Navient Student Loans Announces 2019 Update to Student Loan Lawsuit Settlement

If you’re familiar with Navient and student loans, you may have wondered how this case will turn out. The company has agreed to pay out $142.5 million in fines to attorneys general and cancel subprime private student loan balances. It will also implement reforms to better serve student loan borrowers, including income-driven repayment plans. If you’re not familiar with this lawsuit, read on to learn more about the details of the case.

Navient will cancel subprime private student loan balances

The largest student loan servicer in the country, Navient, has agreed to settle claims of predatory lending and deceptive practices by a group of state attorneys general. The settlement includes $1.7 billion in cancellations of subprime private student loan balances and nearly $9 million in restitution payments to borrowers. It is not clear when the Navient cancellations will take effect, but the news will likely hurt borrowers’ credit scores for years.

The Navient settlement will cancel the balances of 66,000 private student loan borrowers, which is about $1.7 billion. While the settlement won’t impact federal loans, borrowers must meet specific eligibility requirements to qualify. They must be delinquent, attend a list of for-profit institutions, and comply with all applicable statutes of limitations and credit reporting requirements. If they meet the criteria, Navient will issue a postcard notifying them of the cancellation.

It will pay $142.5 million to attorneys general

Attorneys general has awarded nearly $1.7 billion in damages to Navient in a new lawsuit. The company had issued subprime private loans to low-income students at for-profit colleges, knowing that many would not be able to repay them. The company offered these loans as part of a program called ‘preferred lender’ with the schools, which increased its highly-profitable federal loans. However, the company did not take the borrowers’ financial conditions into account when deciding whether to accept these loans.

The company denies all of the allegations, claiming that the charges are unsubstantiated. But the Pennsylvania attorney general argues that actions speak louder than words. According to the complaint, Navient encouraged students to opt for forbearance over low-cost repayment plans, which resulted in increased interest payments. While these payments have been substantial, Navient still owes borrowers a great deal of money.

It will implement reforms to better serve student loan borrowers

The attorney’s general has ordered Navient to pay $142.5 million in restitution to the plaintiffs. The company also has to make changes to better serve borrowers, including more transparency about IDR plans and a more personalized approach to repayment. The company must also train loan specialists and stop providing compensation that incentivizes borrowers to hang up the phone. In the wake of the lawsuit, Navient is preparing a new update to implement reforms for its customer service.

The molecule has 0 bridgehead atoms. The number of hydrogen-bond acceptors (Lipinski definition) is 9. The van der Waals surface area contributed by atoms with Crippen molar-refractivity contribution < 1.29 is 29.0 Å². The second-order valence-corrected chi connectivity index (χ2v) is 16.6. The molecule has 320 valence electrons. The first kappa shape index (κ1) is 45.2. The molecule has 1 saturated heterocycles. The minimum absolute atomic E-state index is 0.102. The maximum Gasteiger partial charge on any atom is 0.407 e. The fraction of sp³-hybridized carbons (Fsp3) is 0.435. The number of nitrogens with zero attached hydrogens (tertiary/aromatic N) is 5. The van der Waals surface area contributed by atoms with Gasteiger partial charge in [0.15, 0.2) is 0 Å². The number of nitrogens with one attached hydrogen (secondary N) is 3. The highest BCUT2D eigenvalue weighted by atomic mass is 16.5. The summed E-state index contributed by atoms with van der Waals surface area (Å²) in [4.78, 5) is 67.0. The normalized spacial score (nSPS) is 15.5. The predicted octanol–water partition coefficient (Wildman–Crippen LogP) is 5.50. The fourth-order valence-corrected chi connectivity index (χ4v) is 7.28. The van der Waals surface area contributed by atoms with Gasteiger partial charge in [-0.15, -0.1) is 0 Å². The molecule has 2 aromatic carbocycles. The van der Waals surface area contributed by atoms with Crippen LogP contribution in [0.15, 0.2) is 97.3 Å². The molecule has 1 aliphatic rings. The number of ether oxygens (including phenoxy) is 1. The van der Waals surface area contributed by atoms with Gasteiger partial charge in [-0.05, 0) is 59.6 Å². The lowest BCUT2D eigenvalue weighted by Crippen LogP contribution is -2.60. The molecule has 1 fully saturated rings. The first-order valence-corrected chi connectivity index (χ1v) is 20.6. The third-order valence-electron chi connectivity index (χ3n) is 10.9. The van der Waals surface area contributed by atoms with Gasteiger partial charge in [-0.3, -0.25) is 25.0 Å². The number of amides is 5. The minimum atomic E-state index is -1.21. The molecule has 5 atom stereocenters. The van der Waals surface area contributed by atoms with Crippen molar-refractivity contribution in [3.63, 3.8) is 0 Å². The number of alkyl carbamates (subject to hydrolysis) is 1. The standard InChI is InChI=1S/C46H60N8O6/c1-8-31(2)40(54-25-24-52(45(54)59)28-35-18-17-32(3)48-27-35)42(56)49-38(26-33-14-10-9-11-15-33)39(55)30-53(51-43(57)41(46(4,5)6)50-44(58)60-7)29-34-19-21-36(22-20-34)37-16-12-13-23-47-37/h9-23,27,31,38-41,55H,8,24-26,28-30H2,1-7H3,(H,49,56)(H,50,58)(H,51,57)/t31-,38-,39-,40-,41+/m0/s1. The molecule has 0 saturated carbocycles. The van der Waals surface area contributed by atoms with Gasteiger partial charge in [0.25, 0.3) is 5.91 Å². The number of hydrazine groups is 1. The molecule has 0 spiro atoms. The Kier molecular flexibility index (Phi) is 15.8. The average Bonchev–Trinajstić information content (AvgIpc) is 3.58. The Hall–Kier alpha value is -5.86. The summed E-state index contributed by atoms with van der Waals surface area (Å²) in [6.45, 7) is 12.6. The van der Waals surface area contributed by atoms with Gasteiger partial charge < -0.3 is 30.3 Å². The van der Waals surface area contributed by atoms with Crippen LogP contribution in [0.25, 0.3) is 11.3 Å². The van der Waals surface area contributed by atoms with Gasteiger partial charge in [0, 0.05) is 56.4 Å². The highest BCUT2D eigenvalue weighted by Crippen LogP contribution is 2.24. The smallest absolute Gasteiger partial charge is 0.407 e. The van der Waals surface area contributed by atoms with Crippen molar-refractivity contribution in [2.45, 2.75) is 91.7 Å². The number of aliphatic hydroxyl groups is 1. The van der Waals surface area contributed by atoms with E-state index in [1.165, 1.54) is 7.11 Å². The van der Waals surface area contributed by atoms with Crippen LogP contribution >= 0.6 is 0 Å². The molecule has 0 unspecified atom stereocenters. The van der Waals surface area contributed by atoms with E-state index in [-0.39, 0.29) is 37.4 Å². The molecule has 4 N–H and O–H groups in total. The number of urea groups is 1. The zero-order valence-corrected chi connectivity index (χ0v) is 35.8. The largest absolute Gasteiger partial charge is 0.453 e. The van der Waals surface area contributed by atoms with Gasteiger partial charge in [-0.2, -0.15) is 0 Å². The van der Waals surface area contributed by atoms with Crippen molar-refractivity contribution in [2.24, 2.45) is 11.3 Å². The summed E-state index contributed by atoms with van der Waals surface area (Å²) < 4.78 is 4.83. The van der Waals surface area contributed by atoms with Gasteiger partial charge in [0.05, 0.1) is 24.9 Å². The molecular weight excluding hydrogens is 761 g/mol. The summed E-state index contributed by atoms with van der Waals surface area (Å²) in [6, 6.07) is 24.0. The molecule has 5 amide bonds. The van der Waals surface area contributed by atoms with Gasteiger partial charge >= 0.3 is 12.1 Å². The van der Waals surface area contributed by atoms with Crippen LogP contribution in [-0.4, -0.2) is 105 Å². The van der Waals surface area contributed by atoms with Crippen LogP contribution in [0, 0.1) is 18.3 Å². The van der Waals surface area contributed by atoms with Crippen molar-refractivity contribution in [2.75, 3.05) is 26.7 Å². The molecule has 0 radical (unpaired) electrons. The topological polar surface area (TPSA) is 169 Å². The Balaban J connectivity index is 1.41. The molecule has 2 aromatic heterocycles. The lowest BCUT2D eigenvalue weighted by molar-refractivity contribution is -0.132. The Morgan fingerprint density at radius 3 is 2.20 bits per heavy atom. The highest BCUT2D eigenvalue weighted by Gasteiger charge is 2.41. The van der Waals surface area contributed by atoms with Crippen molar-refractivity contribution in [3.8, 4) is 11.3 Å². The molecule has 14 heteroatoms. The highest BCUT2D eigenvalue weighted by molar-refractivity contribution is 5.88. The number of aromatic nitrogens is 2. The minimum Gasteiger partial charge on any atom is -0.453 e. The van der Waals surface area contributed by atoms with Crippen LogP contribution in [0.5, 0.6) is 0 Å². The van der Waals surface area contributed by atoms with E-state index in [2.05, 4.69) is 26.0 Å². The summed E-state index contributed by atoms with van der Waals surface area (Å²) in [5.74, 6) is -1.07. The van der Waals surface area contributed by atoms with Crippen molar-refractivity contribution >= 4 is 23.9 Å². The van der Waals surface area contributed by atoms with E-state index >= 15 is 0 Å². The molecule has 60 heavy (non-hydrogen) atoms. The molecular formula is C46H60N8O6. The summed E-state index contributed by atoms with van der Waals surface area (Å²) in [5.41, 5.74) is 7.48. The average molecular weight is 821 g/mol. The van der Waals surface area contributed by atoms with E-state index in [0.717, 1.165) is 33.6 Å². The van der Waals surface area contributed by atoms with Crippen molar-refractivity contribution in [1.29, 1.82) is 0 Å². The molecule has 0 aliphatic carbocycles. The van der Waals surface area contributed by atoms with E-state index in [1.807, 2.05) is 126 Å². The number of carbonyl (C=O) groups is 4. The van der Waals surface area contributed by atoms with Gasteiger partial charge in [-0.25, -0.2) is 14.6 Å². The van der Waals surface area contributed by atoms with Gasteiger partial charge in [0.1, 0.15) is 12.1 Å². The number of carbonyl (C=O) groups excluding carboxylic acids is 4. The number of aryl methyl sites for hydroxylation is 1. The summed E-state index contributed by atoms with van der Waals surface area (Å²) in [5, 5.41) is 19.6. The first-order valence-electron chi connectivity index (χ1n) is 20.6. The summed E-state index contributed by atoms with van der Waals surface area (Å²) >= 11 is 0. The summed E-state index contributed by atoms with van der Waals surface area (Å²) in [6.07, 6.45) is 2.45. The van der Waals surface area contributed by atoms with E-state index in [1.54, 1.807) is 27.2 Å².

The company will also provide $95 million to the States as restitution to borrowers who took out federal loans. In addition, the company will cancel certain private student loans and implement reforms in loan servicing. Those with private student loans should expect to receive refunds starting in July 2022. In addition to this, the company will pay $260 per eligible borrower, so borrowers should be aware of their options.

It will provide borrowers with income-driven repayment plans

The latest update to the Navient lawsuit will offer borrowers more flexibility in their repayment plans. The company repeatedly recommended forbearance and failed to offer borrowers other repayment plans, such as income-driven repayment plans. This led to allegations that Navient had deceptively steered borrowers toward forbearance and income-driven repayment plans, which were less expensive and offered borrowers opportunities to eliminate their loans.

The lawsuit argues that Navient failed to properly inform borrowers of their eligibility deadlines and the consequences of non-renewing their plans. Because the income-driven repayment plan requires borrowers to recertify their eligibility every year, the company failed to communicate the consequences of not renewing the plan. This resulted in higher monthly payments and other financial harm for many borrowers.

The settlement also stipulates that Navient must provide borrowers with restitution payments to compensate them for their losses. Navient will have to pay restitution to consumers totaling $95 million. Each consumer will receive approximately $260, and the state of Illinois will be paid $7.2 million. The settlement will also result in the cancellation of more than $133 million in subprime private student loans.

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